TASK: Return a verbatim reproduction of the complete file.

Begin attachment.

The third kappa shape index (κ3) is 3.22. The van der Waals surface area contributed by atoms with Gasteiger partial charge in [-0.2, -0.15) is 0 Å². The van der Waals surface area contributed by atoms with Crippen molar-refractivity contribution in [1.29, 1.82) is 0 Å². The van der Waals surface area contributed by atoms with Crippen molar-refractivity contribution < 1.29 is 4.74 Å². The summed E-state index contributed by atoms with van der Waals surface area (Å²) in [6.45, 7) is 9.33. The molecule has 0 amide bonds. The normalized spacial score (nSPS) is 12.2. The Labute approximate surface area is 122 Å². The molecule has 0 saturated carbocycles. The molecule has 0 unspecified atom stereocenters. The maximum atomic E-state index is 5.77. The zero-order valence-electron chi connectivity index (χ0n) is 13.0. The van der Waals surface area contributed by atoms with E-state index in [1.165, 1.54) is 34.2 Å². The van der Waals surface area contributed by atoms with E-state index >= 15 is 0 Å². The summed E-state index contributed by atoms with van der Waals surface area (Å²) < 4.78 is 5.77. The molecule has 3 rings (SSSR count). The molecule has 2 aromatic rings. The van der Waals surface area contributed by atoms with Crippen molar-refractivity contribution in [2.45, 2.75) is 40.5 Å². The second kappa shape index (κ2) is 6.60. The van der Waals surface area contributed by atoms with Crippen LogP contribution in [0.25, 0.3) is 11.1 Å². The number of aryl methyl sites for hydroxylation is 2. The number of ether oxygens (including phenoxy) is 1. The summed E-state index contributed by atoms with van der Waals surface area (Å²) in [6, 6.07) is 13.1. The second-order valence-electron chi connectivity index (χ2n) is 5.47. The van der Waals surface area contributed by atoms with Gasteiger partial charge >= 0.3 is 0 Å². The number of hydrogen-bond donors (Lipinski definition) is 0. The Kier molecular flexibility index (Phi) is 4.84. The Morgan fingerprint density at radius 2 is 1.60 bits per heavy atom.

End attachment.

The third kappa shape index (κ3) is 3.22. The van der Waals surface area contributed by atoms with Gasteiger partial charge in [-0.2, -0.15) is 0 Å². The van der Waals surface area contributed by atoms with Crippen molar-refractivity contribution in [1.29, 1.82) is 0 Å². The van der Waals surface area contributed by atoms with Crippen molar-refractivity contribution < 1.29 is 4.74 Å². The summed E-state index contributed by atoms with van der Waals surface area (Å²) in [6.45, 7) is 9.33. The molecule has 0 amide bonds. The normalized spacial score (nSPS) is 12.2. The Labute approximate surface area is 122 Å². The molecule has 0 saturated carbocycles. The molecule has 0 unspecified atom stereocenters. The maximum atomic E-state index is 5.77. The zero-order valence-electron chi connectivity index (χ0n) is 13.0. The van der Waals surface area contributed by atoms with E-state index in [1.165, 1.54) is 34.2 Å². The van der Waals surface area contributed by atoms with E-state index >= 15 is 0 Å². The summed E-state index contributed by atoms with van der Waals surface area (Å²) < 4.78 is 5.77. The molecule has 3 rings (SSSR count). The molecule has 2 aromatic rings. The van der Waals surface area contributed by atoms with Crippen molar-refractivity contribution in [2.45, 2.75) is 40.5 Å². The second kappa shape index (κ2) is 6.60. The van der Waals surface area contributed by atoms with Crippen LogP contribution in [0.25, 0.3) is 11.1 Å². The number of aryl methyl sites for hydroxylation is 2. The number of ether oxygens (including phenoxy) is 1. The summed E-state index contributed by atoms with van der Waals surface area (Å²) in [6, 6.07) is 13.1. The second-order valence-electron chi connectivity index (χ2n) is 5.47. The van der Waals surface area contributed by atoms with Gasteiger partial charge >= 0.3 is 0 Å². The number of hydrogen-bond donors (Lipinski definition) is 0. The Kier molecular flexibility index (Phi) is 4.84. The Morgan fingerprint density at radius 2 is 1.60 bits per heavy atom.